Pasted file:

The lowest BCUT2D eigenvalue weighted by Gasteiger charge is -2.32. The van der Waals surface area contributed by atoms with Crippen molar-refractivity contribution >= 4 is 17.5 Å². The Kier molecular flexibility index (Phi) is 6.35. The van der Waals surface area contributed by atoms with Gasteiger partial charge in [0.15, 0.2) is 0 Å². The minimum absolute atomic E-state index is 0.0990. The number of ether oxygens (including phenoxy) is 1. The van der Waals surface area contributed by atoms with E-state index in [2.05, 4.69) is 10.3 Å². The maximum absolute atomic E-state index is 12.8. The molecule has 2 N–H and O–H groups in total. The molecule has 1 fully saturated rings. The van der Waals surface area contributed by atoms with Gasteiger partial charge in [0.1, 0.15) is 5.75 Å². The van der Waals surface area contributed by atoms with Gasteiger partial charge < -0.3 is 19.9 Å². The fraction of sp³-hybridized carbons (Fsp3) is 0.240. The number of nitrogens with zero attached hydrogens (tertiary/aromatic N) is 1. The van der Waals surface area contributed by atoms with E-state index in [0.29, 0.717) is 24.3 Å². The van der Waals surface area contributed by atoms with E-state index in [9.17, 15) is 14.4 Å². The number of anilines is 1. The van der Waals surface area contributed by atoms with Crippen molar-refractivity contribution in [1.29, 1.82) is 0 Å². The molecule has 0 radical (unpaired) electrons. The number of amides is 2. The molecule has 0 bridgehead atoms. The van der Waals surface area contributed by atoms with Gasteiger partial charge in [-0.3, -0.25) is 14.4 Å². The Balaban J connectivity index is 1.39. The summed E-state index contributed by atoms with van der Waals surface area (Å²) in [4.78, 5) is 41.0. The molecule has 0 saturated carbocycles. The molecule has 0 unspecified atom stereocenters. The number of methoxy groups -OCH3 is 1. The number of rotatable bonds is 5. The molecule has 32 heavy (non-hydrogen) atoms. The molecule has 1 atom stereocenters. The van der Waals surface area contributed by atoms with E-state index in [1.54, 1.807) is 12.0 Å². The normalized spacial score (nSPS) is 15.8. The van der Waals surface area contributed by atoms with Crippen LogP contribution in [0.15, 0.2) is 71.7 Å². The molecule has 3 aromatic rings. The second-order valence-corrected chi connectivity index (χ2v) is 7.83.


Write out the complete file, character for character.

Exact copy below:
The lowest BCUT2D eigenvalue weighted by Gasteiger charge is -2.32. The van der Waals surface area contributed by atoms with Crippen molar-refractivity contribution >= 4 is 17.5 Å². The Kier molecular flexibility index (Phi) is 6.35. The van der Waals surface area contributed by atoms with Gasteiger partial charge in [0.15, 0.2) is 0 Å². The minimum absolute atomic E-state index is 0.0990. The number of ether oxygens (including phenoxy) is 1. The van der Waals surface area contributed by atoms with E-state index in [2.05, 4.69) is 10.3 Å². The maximum absolute atomic E-state index is 12.8. The molecule has 2 N–H and O–H groups in total. The molecule has 1 fully saturated rings. The van der Waals surface area contributed by atoms with Gasteiger partial charge in [0.1, 0.15) is 5.75 Å². The van der Waals surface area contributed by atoms with Gasteiger partial charge < -0.3 is 19.9 Å². The fraction of sp³-hybridized carbons (Fsp3) is 0.240. The number of nitrogens with zero attached hydrogens (tertiary/aromatic N) is 1. The van der Waals surface area contributed by atoms with E-state index in [0.29, 0.717) is 24.3 Å². The van der Waals surface area contributed by atoms with E-state index in [9.17, 15) is 14.4 Å². The number of anilines is 1. The van der Waals surface area contributed by atoms with Crippen molar-refractivity contribution in [1.29, 1.82) is 0 Å². The molecule has 0 radical (unpaired) electrons. The number of amides is 2. The molecule has 0 bridgehead atoms. The van der Waals surface area contributed by atoms with Gasteiger partial charge in [-0.3, -0.25) is 14.4 Å². The Balaban J connectivity index is 1.39. The summed E-state index contributed by atoms with van der Waals surface area (Å²) in [4.78, 5) is 41.0. The molecule has 0 saturated carbocycles. The molecule has 0 unspecified atom stereocenters. The number of methoxy groups -OCH3 is 1. The number of rotatable bonds is 5. The molecule has 32 heavy (non-hydrogen) atoms. The molecule has 1 atom stereocenters. The van der Waals surface area contributed by atoms with E-state index in [1.54, 1.807) is 12.0 Å². The normalized spacial score (nSPS) is 15.8. The van der Waals surface area contributed by atoms with Crippen LogP contribution in [0.15, 0.2) is 71.7 Å². The molecule has 3 aromatic rings. The second-order valence-corrected chi connectivity index (χ2v) is 7.83.